Guests to the fair can interact at whatever level they chose. Let me give you an example of one of the booths. Matthew Thurber is a brilliant cartoonist and a friend who immediately had the idea to make a “pencil suit”. What’s a pencil suit? He said, “I’ll take a suit, get thousands of pencils and sharpen them ll and I’ll be like a porcupine man but in a suit made of pencils”. I said, okay, you should do that. I’m not sure exactly how he’ll do this but he’s going to have a blank piece of paper which he will rub all over himself – or maybe the guest will do this – and then you get a scribble drawing. It’s just a scribble drawing, but that’s the story of you meeting the pencil man. That will be a page in your book. It’s a complete abstraction, but it’s related to your experience at the show. Some of the drawings will be way more figurative, but some of them will be crazy things like that.
You’re also going to have cutouts and funhouse mirrors and other things.
I’ve been making a series of comic foregrounds with artist. No one knows this terminology but everyone knows what these things are – it’s a giant life size illustration with a hole cut out, through which you stick your head and someone takes your picture. I’ve been making those over the past year with different artists and they’re all hilarious! They’re artworks with which regular people can interact in a very literal sense. The concept of the comic foreground is over a hundred years old and those were developed at Coney Island back in the day when they used to have photo studios at Coney Island.
It’s more of a funhouse or a party for guests.
Part of the interest in comic books are the glorious, ridiculous characters that are in comics. That has played out in mainstream comics culture as cosplay and dressing up like your favorite character, but it also has a different less explored past which I feel like started with the Dadaists and Surrealists which is the idea of a costume party. The idea of Halloween and costume parties has been commercialized to the extent that you go to Walgreens and look at which branded character do you want to be this year. Whereas this is an opportunity to be creative – like the pencil suit man. It’s an opportunity to use art making to transform yourself, instead of approaching art as spectator sport.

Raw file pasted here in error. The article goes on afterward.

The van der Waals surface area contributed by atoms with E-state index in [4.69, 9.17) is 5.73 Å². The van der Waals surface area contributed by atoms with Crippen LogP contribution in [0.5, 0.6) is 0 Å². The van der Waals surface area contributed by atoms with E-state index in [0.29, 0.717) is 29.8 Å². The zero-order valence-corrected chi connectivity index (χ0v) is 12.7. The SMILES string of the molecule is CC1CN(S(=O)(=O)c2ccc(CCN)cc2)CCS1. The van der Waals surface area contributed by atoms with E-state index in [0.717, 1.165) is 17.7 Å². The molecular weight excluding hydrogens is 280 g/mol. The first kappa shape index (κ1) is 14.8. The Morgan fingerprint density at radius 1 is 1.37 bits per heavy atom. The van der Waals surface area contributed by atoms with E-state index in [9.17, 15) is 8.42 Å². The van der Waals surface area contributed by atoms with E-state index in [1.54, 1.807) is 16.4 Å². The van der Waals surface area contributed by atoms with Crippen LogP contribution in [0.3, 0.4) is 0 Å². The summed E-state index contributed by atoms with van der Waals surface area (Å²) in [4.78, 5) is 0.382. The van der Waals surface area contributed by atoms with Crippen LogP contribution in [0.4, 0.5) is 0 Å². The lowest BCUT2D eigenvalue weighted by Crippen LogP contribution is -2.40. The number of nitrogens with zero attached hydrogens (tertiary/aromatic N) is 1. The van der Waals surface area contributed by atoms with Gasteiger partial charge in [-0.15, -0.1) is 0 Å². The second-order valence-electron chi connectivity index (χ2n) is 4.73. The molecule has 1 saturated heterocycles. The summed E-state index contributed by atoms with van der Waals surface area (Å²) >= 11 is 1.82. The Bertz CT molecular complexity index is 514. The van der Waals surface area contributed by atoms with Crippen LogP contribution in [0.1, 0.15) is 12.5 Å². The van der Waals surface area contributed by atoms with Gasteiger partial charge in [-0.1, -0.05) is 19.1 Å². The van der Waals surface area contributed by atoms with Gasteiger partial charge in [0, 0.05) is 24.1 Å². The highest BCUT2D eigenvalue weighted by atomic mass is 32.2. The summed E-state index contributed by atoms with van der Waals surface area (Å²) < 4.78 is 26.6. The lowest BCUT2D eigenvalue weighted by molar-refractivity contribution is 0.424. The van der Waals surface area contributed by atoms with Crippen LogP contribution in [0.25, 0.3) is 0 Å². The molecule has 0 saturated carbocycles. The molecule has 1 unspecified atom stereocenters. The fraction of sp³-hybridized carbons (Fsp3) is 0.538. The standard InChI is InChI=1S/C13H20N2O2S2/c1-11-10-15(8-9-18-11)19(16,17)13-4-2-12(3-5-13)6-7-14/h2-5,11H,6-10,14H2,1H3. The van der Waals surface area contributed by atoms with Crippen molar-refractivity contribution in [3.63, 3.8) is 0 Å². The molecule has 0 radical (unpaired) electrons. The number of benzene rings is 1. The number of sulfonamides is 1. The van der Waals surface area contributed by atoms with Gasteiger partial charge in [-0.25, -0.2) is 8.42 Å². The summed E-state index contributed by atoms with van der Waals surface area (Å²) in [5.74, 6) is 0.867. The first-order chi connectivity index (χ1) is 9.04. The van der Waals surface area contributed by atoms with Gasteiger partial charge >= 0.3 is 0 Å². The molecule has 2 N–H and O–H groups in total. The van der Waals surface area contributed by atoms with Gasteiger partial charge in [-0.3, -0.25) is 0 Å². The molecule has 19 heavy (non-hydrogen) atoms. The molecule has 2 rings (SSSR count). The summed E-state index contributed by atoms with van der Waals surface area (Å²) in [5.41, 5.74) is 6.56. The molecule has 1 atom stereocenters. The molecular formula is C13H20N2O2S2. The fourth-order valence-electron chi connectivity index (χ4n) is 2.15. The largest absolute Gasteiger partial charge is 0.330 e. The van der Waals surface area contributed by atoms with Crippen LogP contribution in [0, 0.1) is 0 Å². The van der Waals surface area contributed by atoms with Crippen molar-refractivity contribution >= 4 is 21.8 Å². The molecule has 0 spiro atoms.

All of these ideas happened organically through collaboration, and the wildness of these ideas is what excites me. Attending this event is about witnessing and participating in that. Every person that comes through the door has a chance to be an active member. It’s as simple as any ride you could go on at an amusement park. The cyclone roller coaster is a beautiful sculpture; you could just stand there and look at it. But you also can get in line and go on the thing and take the ride and transform yourself through participating in that experience. Riding the Cyclone is totally different from looking at it. We’re trying to take book lovers – people who would be perfectly happy to sit on their couch and read a book – and put them into this playdoh fun factory where they’re suddenly creating an artwork.
As you’re talking about Coney Island, I keep thinking about Little Nemo, which was influenced by carnival and circuses and is about entering these crazy worlds and you want to do that with Funhouse.
Popular culture has become very autocratic. A bunch of people get together and create this spectacle – whether it’s a movie or a comic or whatever – and it’s hammered into you injected into your brain. Windsor McCay’s Little Nemo comic was pop culture, but it was also actual surrealism. The comics are about dreaming. The whole subject matter of the Little Nemo comic is about being asleep and your subconscious fantasies; crazy ideas in your mind that you’re expected to suppress in your waking life. Coney Island and the Funhouse bookfair are essentially surrealist – they want to help you access your subconscious to produce unexpected results.
Besides all that you have some artists from Latvia, Kûs!, who are coming over and teaching workshop. Do you want to say a little about who they are and what they’ll be doing?
Kûs! is a very small but brilliant publisher in Latvia. Artist Oskars Pavlovskis of Kuš! will run an immersive comic drawing workshop within Funhouse, focused on the creation of short experimental comic stories based around the FUNHOUSE theme. The Kuš! workshop will happen in two three-hour sessions, with limited admission and and additional entry fee. Participants will take part in creating their own self-published comic zine, which will be printed and assembled during the workshop with each participant receiving a copy.
So what do people need to know about Funhouse?
It’s the 24th and 25th of March, cost ten dollars, and includes a slate of programming called Sideshow, organized by Matthew James-Wilson of FORGE art magazine. Sideshow will include live performances by participating artists, panel discussions, and a interactive drawing game with the audience. And hey, you get a one of a kind book, hand made by over twenty artists. What a steal! Check out the details on our site at tinyurl.com/funhousebookfair